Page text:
I guess there’s a couple answers to that question and the big, big one that I’m thinking of right now is that I grew up in a band and I grew up playing and singing in the choir. So I’m used to the repertoire of classical, romantic, this sort of tonal era of composing, but I’m adding my own twist to that.

So the same people who are in the concert halls, listening to orchestras and the same people who are maybe just learning their first instrument can enjoy my music. My music’s very inclusive. I would say because I’m taking a little bit from the past. I’m taking a little bit from the future and I’m sort of modeling it into my own creation.

I think one other thing that makes me unique is I graduated with a degree in music composition and a degree in chemistry and I’m pursuing nuclear pharmacy. And I immediately go back to the composer, Alexander Bordin, who was a chemist. I think that the greatest composers that we know of also kind of had a double life, per se.

We think of Charles Ives who was more well known as an insurance salesman, but his music’s still being played today. Bine was a chemist and his strength quartets are probably his most famous. And, you know, I kind of think, why shouldn’t that be me? Why do I have to pick between chemistry and music if I’m really passionate for both.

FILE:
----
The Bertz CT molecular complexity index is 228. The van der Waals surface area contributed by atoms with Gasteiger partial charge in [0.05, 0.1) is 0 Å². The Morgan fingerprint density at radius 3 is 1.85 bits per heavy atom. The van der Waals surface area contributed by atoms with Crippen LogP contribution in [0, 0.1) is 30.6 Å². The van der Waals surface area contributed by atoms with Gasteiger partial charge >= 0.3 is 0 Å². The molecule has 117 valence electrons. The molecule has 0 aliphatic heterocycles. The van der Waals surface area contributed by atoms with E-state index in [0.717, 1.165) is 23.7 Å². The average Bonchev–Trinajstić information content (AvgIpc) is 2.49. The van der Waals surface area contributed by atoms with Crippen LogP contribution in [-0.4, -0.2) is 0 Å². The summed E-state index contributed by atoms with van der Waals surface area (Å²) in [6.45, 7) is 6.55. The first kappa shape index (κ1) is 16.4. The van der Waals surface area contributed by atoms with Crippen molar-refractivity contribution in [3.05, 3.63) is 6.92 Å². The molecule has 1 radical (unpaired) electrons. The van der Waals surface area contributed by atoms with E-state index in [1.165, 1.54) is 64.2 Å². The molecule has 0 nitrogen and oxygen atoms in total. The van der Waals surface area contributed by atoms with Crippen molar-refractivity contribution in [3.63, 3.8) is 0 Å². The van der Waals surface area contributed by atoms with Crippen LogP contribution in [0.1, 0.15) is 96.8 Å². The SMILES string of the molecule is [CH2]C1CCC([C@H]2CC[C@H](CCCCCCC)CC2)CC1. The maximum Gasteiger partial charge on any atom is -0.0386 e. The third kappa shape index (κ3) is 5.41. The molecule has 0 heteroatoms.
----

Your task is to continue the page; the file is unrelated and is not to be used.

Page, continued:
Do you have any advice for new composers starting? 

I think one thing that I really needed to hear as a young composer is that there is someone out there who wants to hear your music, even though it might not seem like it.

I have family members who I haven’t spoken to in years say, Hey, I just stumbled upon your website. And I heard this piece, this piece, and this piece, you’re really talented. Keep going. I’ll be following you. Your first fan might be thousands of miles away, maybe even in a different country, but you just have to keep going to find that audience, even when it seems tough.

I think I really needed to hear that when I was younger.